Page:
ed at the name Inscribed thereon.
In an Instsnt every drop of blood in her
body fled with a sickening rush to ber
heart; but, though ahe turned aa pallid
aa th dead, aha ottered no cry, and did
not stagger.
Aak the person to wait In the public
parlor,". ahe aald, with a supreme effort;
and cloalng the door, aba paased swiftly
into her dressing room.
Apt to Be Charitable.
"The Impromptu speaker may be all
right In his way," said Deacon Jones,
"but as for me, give me the minister
who writes his sermons every time"
"Wbyt" asked Deacon Smith.
"He Is more likely to realize their
length," was the significant reply. ,-
The nsme inscribed r.pon the card,
which 8ylphlde tore into little bits snd
cast Into the open grata th moment shs
hsd escaped the curioue eyes of Diana,
waa tha name of Oacar Couramont Had
ahe been alone, aha might havo quailed,
But ah had a secret to conceal even
from th mulatto, faithful aa ah waa.
Therefore, when Diana called to her to
know what had happened, Sylphlde an
awered with enforced calmness:
"Only a messenger from my husband. I
sm going to him in a moment"
Meanwhile ah waa touching her pal
lid. haggard cheeka with rouge. Thanks
to this and the tiger heart In her boeom,
there waa no pallor snd no algn of ter
ror upon her beautiful face, aa aha awept
alowly down the grand staircase, crossed
the spacious hall and entered the aplen
did Bulte of parlors. A hand raised the
ailken drapery that hung in ths archway
before which Sylphlde atood, and Ilka a
flash her antagonist stood before her,
At sight of him she recoiled, snd ut
tered s stifled cry. Wss this revolting
wretch before her her cousin, the hand-
aotna Oacar Couramont? Waa It poaal
Aa Others Bee Ua.
"You always aay the wrong thlsg at
the right tlrme, Henry," aald Mrs. Ifack
em. "Now, I alwaya think, twice be
fore I apeak."
not think.
With lagging steps, clinging to ths
stair rail for support shs drsgged hei
weary way up to her rooms. Outside ths
door she paused s moment to eummoa np
a glimmer of courage and a wan mock
ery or a smile, men sue csutiousiy
turned the knob and opened the door.
The lights hsd been turned low. Little
Leon hsd been Isid smong ths pillows
upon the bed, snd Dlans alept the sleep
of the just and weary, in her chair be
fore the fire. With s low wall, that
aeemed wrung from a bleeding heart, the
wretched woman flung hereelf upon her
kneea beside tho bed, claaped the Bleep
ing child .in her arma,' and rained pas
sionate klaaes upon his' soft flaxen curls.
"Oh, my boy, my boy, my boyr she
sobbed, "thank heaven, yon are not old
enough to guees your mothers woe"
"Oh; mother in heaven, darling mother.
hear me! strengthen and comfort me! I
have not listened to the tongue of evil
gpealp," yet the cross is bsavy to bear.
Shield me, guard me, for I sm slone snd
In danger. Save ma the lovs of husband
and child; 'tis sll I ask!"
In the chill gray of narly dawn, Diana
came to her and toucher her shoulder.
"Missy 8ylph, Missy Sylph T cried the
fsithful creature, "get np snd go to bed!"
Sylphlde roao alowly and painfully.
Pressing her handa upon ber aching eyea,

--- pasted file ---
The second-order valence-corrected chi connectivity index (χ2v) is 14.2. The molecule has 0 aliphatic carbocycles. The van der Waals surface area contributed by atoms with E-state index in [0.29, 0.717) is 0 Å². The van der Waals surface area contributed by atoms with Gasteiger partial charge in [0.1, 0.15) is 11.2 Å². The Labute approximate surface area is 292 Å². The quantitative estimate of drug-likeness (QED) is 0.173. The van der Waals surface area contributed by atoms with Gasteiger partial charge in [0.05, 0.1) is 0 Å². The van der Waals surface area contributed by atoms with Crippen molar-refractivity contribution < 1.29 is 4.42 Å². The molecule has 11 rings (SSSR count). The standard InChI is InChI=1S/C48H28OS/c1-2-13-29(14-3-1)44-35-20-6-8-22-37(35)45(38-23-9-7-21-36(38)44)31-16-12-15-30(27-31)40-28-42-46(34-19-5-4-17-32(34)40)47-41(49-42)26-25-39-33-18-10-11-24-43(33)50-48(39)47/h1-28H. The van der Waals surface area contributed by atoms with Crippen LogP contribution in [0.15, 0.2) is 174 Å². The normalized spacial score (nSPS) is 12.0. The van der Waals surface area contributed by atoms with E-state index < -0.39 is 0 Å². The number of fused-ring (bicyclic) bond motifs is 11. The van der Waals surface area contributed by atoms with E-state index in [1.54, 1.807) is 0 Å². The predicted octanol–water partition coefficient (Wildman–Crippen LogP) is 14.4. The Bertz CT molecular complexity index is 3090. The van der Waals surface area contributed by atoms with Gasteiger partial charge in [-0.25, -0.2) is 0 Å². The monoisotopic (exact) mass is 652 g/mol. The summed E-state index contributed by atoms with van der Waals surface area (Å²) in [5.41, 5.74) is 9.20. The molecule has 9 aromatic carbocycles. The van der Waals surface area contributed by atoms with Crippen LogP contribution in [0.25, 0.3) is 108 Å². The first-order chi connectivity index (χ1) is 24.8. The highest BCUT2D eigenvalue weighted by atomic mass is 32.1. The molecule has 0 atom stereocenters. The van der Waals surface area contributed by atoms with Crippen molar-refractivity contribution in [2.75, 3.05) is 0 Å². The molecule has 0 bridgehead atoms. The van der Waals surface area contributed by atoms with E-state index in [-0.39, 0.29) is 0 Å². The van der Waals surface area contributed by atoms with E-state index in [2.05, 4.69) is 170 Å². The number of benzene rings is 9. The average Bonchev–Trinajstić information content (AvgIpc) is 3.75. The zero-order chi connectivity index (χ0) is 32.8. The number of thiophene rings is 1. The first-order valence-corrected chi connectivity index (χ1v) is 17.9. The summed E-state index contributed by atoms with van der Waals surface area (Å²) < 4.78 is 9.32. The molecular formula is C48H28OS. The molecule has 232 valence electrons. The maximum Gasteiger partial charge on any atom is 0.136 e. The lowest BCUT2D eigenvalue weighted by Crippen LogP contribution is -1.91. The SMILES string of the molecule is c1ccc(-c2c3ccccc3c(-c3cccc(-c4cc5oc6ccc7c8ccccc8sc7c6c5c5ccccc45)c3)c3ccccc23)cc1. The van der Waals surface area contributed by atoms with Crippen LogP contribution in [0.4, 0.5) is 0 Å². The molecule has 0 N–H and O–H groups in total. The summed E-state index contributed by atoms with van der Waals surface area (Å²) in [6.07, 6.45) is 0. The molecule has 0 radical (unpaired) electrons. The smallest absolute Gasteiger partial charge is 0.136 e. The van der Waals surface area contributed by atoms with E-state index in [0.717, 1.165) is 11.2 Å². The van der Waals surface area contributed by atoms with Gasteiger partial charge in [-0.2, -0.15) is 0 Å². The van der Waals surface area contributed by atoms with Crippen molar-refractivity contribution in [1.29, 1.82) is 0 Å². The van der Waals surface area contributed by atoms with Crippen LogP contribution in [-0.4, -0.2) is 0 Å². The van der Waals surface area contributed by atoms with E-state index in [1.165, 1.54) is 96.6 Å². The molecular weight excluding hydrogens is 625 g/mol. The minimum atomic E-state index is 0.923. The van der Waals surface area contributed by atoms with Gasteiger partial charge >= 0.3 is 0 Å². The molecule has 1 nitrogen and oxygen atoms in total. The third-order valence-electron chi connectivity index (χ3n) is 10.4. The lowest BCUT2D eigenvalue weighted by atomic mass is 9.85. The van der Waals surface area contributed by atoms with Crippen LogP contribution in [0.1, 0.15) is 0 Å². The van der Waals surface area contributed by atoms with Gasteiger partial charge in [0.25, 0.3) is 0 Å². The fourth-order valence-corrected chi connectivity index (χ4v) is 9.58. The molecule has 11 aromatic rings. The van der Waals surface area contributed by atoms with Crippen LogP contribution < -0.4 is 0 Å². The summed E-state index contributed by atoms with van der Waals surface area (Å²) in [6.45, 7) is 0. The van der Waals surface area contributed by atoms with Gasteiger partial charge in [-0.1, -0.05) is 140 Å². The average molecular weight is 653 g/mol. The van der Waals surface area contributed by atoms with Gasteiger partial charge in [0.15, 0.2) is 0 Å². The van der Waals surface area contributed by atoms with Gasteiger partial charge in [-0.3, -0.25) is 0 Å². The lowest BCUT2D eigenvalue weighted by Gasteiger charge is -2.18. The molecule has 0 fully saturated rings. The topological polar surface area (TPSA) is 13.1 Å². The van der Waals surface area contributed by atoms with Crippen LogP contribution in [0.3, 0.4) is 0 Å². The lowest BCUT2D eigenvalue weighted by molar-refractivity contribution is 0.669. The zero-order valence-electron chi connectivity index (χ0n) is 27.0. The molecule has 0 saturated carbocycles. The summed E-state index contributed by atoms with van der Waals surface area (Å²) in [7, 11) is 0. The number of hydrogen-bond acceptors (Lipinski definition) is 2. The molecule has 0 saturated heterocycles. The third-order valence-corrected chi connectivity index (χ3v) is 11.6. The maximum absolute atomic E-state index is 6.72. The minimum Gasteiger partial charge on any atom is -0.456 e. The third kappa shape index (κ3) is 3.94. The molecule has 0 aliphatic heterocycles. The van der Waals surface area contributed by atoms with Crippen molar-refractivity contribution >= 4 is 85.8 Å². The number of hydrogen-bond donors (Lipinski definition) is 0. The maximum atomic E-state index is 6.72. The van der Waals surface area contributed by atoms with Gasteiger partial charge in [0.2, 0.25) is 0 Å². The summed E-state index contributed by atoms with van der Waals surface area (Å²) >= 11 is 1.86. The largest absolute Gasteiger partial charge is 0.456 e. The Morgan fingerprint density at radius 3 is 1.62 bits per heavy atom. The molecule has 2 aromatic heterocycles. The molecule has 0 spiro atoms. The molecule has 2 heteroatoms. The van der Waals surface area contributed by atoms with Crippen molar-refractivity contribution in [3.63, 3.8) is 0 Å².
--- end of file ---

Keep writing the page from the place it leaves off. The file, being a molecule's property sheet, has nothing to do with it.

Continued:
aha aald:
I muat have slept, Diana; I need no
more. Bee, tla morning! 1 had better
dress for the dsy."
At ten o'clock a telegram waa handed
her from her husband. Eagerly ahe
opened it and read Ita cheery eon ten ta:
"Have heard of a lovely residence near
Yonkere. Shall go to see It before re
turning to you. Love to yoa snd kisses
for the boy." .
Hesvens, bow shs kissed that acrap of
aeneeleaa paperl To ths poor, agonised
aoul It seemed Ilka a ray of vivifying
sunlight let In apon her dungeon keep.
From the moment of its receipt she
brightened up. She fsncled she felt s
strong arm encircling her and supporting
Diana asked permission to take little
Leon for a stroll in tha equare, and was
readily permitted to do so. When left
slone, poor Sylphide went to her trunks.
drew forth their contents and made se
lection of the costume which had been
most praised by her huaband in the hap
py daya beyond the aea. It waa a won
derful and beautiful connection of deli
cate violet ailk and rich old ivory-tinted
laces that aet off her marveloua brunette
beauty to perfection. She added a apray
of lovely pink rosea to her boeom, and
the faultless toilette was complete.
With just th slightest bit of coquetry
she glsnced at her enchanting reflection
in the mirror when all was complete,
and aeated herself In the embrasure of
a window that overlooked the square to
watch for her child and await tha ar
rival of her bueband.
Suddenly ah heard th door of th
your father had married this half-breed
In good faith, or whether he had been
tricked, aa my aon has been, ths papers
do not show, snd I know not"
"Hsvs yon those proofs with you?"
Sylphlds demanded. In a ton out of
which all courage, all hops had depart
ed. "No; they are it home, but ahall ba
st your disposal whenever yoa desire to
examine them."
Sylphlde abook her head aadly and
claaped her hands in her lap with s ges
ture of pitiful eloquence.
"Well," aha faltered, brokenly, "what
do you propose to do?"
"Adopt Leon."
A spasm of Intenaest agony passed
over Sylphlde'e pallid face, but aha com
manded herself, even granting that her
indomitable apirit wars not utterly
"And muat I part with my child V
, "For his sake, yea."...
"And what ia to become of me?"
"Yon can live like an honorable wom